ADON OLAM (Heb. אֲדוֹן עוֹלָם; "Lord of the World"), rhymed liturgical hymn in 12 verses (in the Ashkenazi rite) extolling the eternity and unity of God and expressing man's absolute trust in His providence. The Sephardi rite has 16 verses. The author is unknown, though it has been attributed to
Solomon ibn *Gabirol
(11th century). It may, however, be much older and stem from Babylonia. The hymn has appeared as part of the liturgy since the 14th century in the German rite and has spread to almost every rite and community. It was incorporated into the initial section of the Shaḥarit Service, but it has been suggested on the basis of the penultimate line that it originally formed the conclusion of the Night Prayers where it also still appears. Its main place now is at the conclusion of the Sabbath and festival Musaf Service (with the Sephardim even on the Day of Atonement) and of the
*Kol Nidrei Service
. Adon Olam has become a popular hymn. In Morocco it serves as a wedding song and it is also recited by those present at a deathbed. The hymn has been translated several times into English verse, among others by George Borrow in his Lavengro (reprinted in Hertz, Prayer, p. 1005) and by Israel Zangwill (reprinted ibid., 7, 9), and into other European languages.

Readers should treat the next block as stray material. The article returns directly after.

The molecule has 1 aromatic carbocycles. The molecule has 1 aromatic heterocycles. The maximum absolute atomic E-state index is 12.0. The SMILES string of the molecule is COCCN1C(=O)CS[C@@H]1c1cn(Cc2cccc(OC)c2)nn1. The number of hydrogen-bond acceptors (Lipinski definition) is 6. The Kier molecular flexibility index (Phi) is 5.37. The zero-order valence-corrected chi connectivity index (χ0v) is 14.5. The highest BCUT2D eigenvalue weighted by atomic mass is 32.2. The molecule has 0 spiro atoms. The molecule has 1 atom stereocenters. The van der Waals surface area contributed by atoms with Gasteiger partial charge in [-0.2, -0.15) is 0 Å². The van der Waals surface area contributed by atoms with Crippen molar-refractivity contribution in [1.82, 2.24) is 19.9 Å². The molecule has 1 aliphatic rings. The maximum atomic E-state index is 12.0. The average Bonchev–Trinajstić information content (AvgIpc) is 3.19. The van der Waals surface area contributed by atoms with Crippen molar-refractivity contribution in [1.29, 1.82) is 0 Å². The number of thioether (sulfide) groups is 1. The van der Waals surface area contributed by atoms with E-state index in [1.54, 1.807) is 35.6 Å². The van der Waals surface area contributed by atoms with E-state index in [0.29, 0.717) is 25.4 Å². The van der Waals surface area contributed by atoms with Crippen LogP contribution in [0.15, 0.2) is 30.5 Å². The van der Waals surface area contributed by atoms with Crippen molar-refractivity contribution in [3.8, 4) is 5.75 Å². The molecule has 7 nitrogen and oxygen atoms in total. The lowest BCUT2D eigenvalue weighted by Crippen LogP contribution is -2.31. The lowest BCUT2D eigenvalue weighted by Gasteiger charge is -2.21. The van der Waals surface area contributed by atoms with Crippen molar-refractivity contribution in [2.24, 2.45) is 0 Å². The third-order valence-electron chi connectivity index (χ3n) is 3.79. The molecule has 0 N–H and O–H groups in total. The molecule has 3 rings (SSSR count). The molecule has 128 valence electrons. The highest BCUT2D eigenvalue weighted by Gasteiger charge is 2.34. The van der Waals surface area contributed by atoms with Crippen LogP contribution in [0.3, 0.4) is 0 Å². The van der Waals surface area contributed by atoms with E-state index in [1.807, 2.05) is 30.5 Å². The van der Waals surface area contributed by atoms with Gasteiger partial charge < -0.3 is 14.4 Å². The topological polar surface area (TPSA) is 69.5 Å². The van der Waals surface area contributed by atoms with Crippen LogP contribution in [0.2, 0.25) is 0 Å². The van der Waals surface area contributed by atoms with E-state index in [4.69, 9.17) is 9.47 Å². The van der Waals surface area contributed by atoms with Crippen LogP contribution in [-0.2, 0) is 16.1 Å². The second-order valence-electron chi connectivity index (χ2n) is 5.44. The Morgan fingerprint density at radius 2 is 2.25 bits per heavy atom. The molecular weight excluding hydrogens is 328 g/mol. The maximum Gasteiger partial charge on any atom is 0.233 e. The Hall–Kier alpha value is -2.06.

Adon Olam is generally sung by the congregation. In the Ashkenazi tradition it is also sometimes rendered by the cantor on certain festive occasions, and then the melody is adapted to the nosaḥ of the section of the prayer into which it is incorporated. The great number of melodies for Adon Olam includes both individual settings, and borrowings from Jewish and Gentile sources. Ex. 3, from Djerba, is a North African "general" melody for piyyutim. Two versions from Germany in Idelsohn (Melodien, 7 (1932), nos. 59 and 336) both borrow the western Ashkenazi melody of Omnam Ken, while no. 346a is a German folk tune. A melody from Tangiers (I. Levy, Antologia, 1 (1965), no. 96) is the tune of the Romance Esta Rahel la estimoza. The composed or adapted tunes are mostly based upon a strict measure of four or three beats, both equally suitable for conforming to the ḥazak-meter of the text – one short and three longs. The melody is sung in many schools in Israel at the end of the pupils' morning prayer (in 4/4 measure; cf. the same, in 3/4 measure, YE, vol. 1, p. 514). Salamone de'
included an eight-voice composition of Adon Olam in his Ha-Shirim Asher li-Shelomo (Venice, 1622/23).
Elbogen, Gottesdienst, 88; Abrahams, Companion, vii–ix; Davidson, Oẓar, 1 (1924), 29, no. 575; C. Roth, Essays and Portraits (1962), 295 ff.; Baer S., Seder, 35; idem, Toẓe'ot Ḥayyim (1871), 57. MUSIC: Sendrey, Music, indexes.
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